Copyright is seriously screwed up. Don’t get me started.
Now the Copyright Office is seriously screwed up. The Washington Post has this:
© 2009? Wishful Thinking, Perhaps, as Backlog Mounts
For $35 you can file electronically, for $45 you can file by mail, (which is going up to $65 in August) and for $695 bucks you can file an ‘expedited’ registration. Nowhere in the intent of Copyright was a class system mentioned.
Being granted copyright and registering it are two different animals, with serious implications.
Maybe we should outsource the Copyright Office to Google, as they seem to be the only folks who can copy, present, publish and announce stuff in near real time.
Online website sales provide a company a cost effective way to offer products and services without a lot of the overhead with physical locations. They also provide physical stores the ability to reach prospects on a global scale.
In the online world there are many tricks that websites use to track you. From requiring cookies to be turned on to use websites, placing multiple cookies on your computer from third party ad servers, to requiring registration with personal information for use.
The goals of these are ‘stated’ as being necessary to bring you superior service and separate you from your money. Everybody says that they keep this information private, and only share it with the people in the company, and online partners, who they disclaim and disavow in terms of what they do with this information. Basically your ass gets sold down the river to anybody with a checkbook.
Online Shopping carts get abandoned all the time for any number of reasons. One of the biggest factors in this the ability to get Quality, Price, and Service, which, off line you had to settle for one or two and could not get all three.
Getting you to buy is magic. There is no script, offering, or sale that will convert lookers into buyers. Online merchants have tried all sorts of things. Usually when you left a site, you were done, just like walking out of a store at the mall. You moved on, they moved on. But there continue to be various digital schemes to convert you into a cash cow.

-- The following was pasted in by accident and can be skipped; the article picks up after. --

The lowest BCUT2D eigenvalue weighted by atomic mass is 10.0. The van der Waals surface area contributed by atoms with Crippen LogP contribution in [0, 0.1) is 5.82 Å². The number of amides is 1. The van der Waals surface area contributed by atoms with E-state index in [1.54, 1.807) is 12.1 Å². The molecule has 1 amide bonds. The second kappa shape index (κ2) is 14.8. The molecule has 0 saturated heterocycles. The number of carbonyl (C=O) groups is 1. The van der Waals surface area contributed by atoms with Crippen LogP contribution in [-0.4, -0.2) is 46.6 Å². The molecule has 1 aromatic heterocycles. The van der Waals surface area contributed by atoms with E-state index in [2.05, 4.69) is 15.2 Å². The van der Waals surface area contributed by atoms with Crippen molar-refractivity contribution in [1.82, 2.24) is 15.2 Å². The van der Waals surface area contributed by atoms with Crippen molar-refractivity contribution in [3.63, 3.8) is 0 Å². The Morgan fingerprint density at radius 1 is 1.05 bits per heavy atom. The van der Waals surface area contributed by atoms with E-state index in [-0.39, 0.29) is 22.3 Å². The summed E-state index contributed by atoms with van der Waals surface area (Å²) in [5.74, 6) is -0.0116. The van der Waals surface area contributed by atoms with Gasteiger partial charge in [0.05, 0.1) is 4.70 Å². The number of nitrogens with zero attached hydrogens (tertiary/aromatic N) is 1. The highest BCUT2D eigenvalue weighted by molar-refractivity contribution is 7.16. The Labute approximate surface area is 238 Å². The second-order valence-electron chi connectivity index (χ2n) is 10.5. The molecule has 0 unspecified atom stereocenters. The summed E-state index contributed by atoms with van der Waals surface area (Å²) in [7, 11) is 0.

The latest scheme is the Digital Thug of the Week – Abandonment Tracker Pro
This NYT article Just Browsing? A Web Store May Follow You Out the Door gives you a good overview of how this technology works.
Abandonment Tracker Pro which says “Abandonment Tracker Pro’s real-time behavioral targeting algorithms automatically tune themselves to your site’s unique characteristics,” like these:
Automated abandonment follow-up campaigns
* First response in real time
* Multi-stage campaigns to maximize conversion
* Intelligent handling of repeat visitors ensures offer integrity
Self-learning behavioral targeting
* Self-optimizing follow up optimizes revenues
* Advanced behavioral analytics
* Learns when an offer is needed to maximize conversion
* Prepackaged integration with major email systems
* Prepackaged integration with major CRM systems
* Easy integration with your internal systems
This is digital thuggery.
Imagine walking out of a store and having a salesperson following you down the street, screaming “Why didn’t You BUY!!!” This is the digital equivelent of what these people are offering. You get demoted from customer or prospect to ‘abandoner’.
Getting an email and or a phone call from an online shopping expedition is the ugliest thing I have encountered to date. Companies that use this technology, may see a short term sales rise, but once the implications of this sink in, they will not get any repeat business.
Offering me shopping is one thing, but stalking me because I didn’t buy, guarantees that I will never darken your site or door again.
The sites that will take the biggest ass whooping are those that make you put items in the shopping cart to see the ‘best price’.
Here is their most recent customer list. At least those that actually admit to using this.
In the real world there are two types of folks, Other Guy and Next Guy.
Other Guy is the one who does the absolute minimum and in case of any problem blames the Other Guy.
Next Guy is the one who anticipates what is coming next, and does their job with an eye toward making it easier for the next guy to do their job. These two types live online also.